American Business Gurus Flood Mexican Book Shelves
MEXICO CITY (AP) _ The how-to business books, audio tapes and self-help courses that crowd the U.S. marketplace are now moving south of the border thanks to the recent free trade agreement.
Spanish-language books dealing with concepts once alien to Mexico, from telemarketing to customer service, are everywhere these days.
There’s ″See You at The Top″ and ‘No Stinkin’ Thinkin″ by the American guru of positive marketing Zig Ziglar. There’s ″Creative Selling Today″ by Stan Kosser and Donald Trumps’ ″The Art of the Deal.″
Radio talk shows fill the airwaves with chatter about Mexico’s mania for opening American franchises here.
And more than 40 English-language schools are finding a boom business with secretaries and CEOs-in-training hoping to master the world’s business idiom.
″With the free trade agreement, anyone who wants to advance is studying English,″ said John Nieman Cramer of the school Interlingua.
Cramer said most are banking on opportunities expected from the as-yet unratified North American Free Trade Agreement, which would create the world’s largest trading bloc between Mexico, Canada and the United States.
Miguel Manzanilla is among the hopeful. The 32-year-old businessman credits the self-help explosion for helping him expand a Cancun publishing business from tourist flyers to desktop publishing.
″I started by myself three years ago and now I have 12 employees. If anything, I owe my success to the idea that you have to serve the customer,″ said Manzanilla, spotted in a bookstore reading about a successful fast-food chain.
But he said a challenge is being posed for a nation where customer service is an oxymoron: Bank lines often are an hour wait and a bribe is the best way to get a phone hookup before next year.
″There’s still such a great deal of resistance to changing the old way of doing business. Many businesses will simply fail,″ Manzanilla said.
But the signs of change are in the wind.
Mexico City’s Radio Mundo has broadcasts for executives promising ″information that will give you firm ground to stand on in today’s evolving business climate.′
The School of Banking and Commerce in Mexico City this year began requiring a foreign language. English is usually chosen.
″Beginning this year, our students are required to take three semesters alone to study the global marketplace,″ said director Jesus Cantu Trevino. ″There has been a radical change in thinking.″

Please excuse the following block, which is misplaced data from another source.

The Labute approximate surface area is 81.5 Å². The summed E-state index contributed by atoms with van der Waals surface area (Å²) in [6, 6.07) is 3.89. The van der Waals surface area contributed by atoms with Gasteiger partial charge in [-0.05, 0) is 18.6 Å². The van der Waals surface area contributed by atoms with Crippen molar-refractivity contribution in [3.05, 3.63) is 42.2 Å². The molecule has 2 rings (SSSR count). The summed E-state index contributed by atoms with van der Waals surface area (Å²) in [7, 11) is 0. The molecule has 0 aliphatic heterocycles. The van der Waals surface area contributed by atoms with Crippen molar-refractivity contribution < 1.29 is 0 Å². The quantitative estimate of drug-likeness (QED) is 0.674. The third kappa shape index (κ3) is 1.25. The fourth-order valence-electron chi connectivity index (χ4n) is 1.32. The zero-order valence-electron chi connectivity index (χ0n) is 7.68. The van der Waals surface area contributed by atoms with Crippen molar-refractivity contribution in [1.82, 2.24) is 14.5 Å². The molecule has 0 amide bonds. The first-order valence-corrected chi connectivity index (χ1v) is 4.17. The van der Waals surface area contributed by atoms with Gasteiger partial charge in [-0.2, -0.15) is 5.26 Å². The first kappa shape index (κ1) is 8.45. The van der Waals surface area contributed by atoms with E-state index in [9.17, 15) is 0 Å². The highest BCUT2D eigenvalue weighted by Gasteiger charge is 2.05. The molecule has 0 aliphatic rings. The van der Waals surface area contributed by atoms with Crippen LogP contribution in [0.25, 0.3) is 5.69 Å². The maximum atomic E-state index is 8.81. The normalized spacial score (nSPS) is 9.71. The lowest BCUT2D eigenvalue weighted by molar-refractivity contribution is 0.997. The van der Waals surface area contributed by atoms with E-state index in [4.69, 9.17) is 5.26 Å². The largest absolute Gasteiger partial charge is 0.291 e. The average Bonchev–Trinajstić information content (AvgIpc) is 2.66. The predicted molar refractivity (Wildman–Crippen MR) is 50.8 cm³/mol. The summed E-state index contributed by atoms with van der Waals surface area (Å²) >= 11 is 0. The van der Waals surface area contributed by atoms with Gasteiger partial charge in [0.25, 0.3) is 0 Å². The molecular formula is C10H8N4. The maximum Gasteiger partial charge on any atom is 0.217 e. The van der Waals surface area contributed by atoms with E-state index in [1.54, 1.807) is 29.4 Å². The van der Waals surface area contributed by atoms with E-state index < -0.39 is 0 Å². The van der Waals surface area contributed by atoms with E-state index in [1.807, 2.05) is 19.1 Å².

Business magazines are plump with information on boosting employee moral, improving ad campaigns, launching telemarketing programs and winning over the customer.
″You don’t have to poison a salad with curare or pour hot coffee in the lap of a customer to keep him from coming back,″ one article warned.
The challenge may not be wooing the business class, but reaching a largely unskilled rural population.
″Many campesinos come to the cities looking for work and they are not prepared for factory labor. They only think of starting when they want and stopping when they want,″ said Cantu.
He cited the case of farm workers hired by factories who failed to return after the midday meal because they remained home to tend the animals.
″These new ideas call for a new mentality, a new kind of discipline,″ said Cantu. ″When workers go home and don’t come back ... there is a training cost involved.″
James Gregory, an American who consults foreign businesses considering expansion into Mexico, said any trickle-down effect would be a long time coming. ″The extent to which these books about business are catching on, frankly I haven’t yet seen much adherence to them,″ he said.
Teresa Gutierrez, a professor at the U.S. Studies Center at the National Autonomous University of Mexico, said cultural differences have to be overcome.
″Some people don’t understand the Mexican way of thinking toward work, commitments and responsibility; they are very different from the American way of doing things,″ she said.
″Whether or not the free trade agreement is finally ratified, we need to change the Mexican mentality, we need to become more productive, more competitive.″
End Adv AMs Thursday, Oct. 8